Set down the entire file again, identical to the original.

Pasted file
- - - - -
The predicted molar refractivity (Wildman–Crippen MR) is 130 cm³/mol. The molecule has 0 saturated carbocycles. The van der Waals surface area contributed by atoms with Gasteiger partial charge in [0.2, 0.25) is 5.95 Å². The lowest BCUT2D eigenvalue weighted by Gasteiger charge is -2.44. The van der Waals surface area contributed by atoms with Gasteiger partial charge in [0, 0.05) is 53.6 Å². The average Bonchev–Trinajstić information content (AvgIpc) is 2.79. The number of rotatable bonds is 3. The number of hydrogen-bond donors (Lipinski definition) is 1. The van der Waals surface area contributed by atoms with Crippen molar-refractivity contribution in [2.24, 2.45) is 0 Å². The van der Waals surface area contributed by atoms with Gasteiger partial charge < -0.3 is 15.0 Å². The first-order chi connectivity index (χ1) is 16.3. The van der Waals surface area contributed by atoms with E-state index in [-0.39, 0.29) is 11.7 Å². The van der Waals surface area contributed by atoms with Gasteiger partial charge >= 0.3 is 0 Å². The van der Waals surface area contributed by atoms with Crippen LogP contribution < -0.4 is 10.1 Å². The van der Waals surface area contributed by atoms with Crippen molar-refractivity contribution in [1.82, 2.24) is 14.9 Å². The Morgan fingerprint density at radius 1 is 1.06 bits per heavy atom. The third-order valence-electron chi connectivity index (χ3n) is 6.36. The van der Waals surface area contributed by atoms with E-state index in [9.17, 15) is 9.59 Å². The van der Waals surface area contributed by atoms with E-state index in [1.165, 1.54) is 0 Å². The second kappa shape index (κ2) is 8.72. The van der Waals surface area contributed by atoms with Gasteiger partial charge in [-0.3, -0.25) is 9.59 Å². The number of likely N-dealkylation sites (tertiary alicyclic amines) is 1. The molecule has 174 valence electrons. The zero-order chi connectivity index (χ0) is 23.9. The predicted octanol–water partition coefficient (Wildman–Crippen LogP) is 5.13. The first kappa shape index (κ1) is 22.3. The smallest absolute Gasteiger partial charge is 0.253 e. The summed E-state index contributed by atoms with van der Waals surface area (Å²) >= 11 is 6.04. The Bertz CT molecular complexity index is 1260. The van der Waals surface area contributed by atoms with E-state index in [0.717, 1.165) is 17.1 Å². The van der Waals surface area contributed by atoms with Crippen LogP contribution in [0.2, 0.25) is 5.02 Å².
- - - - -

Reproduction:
The predicted molar refractivity (Wildman–Crippen MR) is 130 cm³/mol. The molecule has 0 saturated carbocycles. The van der Waals surface area contributed by atoms with Gasteiger partial charge in [0.2, 0.25) is 5.95 Å². The lowest BCUT2D eigenvalue weighted by Gasteiger charge is -2.44. The van der Waals surface area contributed by atoms with Gasteiger partial charge in [0, 0.05) is 53.6 Å². The average Bonchev–Trinajstić information content (AvgIpc) is 2.79. The number of rotatable bonds is 3. The number of hydrogen-bond donors (Lipinski definition) is 1. The van der Waals surface area contributed by atoms with Crippen molar-refractivity contribution in [2.24, 2.45) is 0 Å². The van der Waals surface area contributed by atoms with Gasteiger partial charge < -0.3 is 15.0 Å². The first-order chi connectivity index (χ1) is 16.3. The van der Waals surface area contributed by atoms with E-state index in [-0.39, 0.29) is 11.7 Å². The van der Waals surface area contributed by atoms with Gasteiger partial charge >= 0.3 is 0 Å². The van der Waals surface area contributed by atoms with Crippen LogP contribution < -0.4 is 10.1 Å². The van der Waals surface area contributed by atoms with Crippen molar-refractivity contribution in [1.82, 2.24) is 14.9 Å². The Morgan fingerprint density at radius 1 is 1.06 bits per heavy atom. The third-order valence-electron chi connectivity index (χ3n) is 6.36. The van der Waals surface area contributed by atoms with E-state index in [9.17, 15) is 9.59 Å². The van der Waals surface area contributed by atoms with E-state index in [1.165, 1.54) is 0 Å². The second kappa shape index (κ2) is 8.72. The van der Waals surface area contributed by atoms with Gasteiger partial charge in [-0.3, -0.25) is 9.59 Å². The number of likely N-dealkylation sites (tertiary alicyclic amines) is 1. The molecule has 174 valence electrons. The zero-order chi connectivity index (χ0) is 23.9. The predicted octanol–water partition coefficient (Wildman–Crippen LogP) is 5.13. The first kappa shape index (κ1) is 22.3. The smallest absolute Gasteiger partial charge is 0.253 e. The summed E-state index contributed by atoms with van der Waals surface area (Å²) >= 11 is 6.04. The Bertz CT molecular complexity index is 1260. The van der Waals surface area contributed by atoms with E-state index in [0.717, 1.165) is 17.1 Å². The van der Waals surface area contributed by atoms with Crippen LogP contribution in [0.2, 0.25) is 5.02 Å².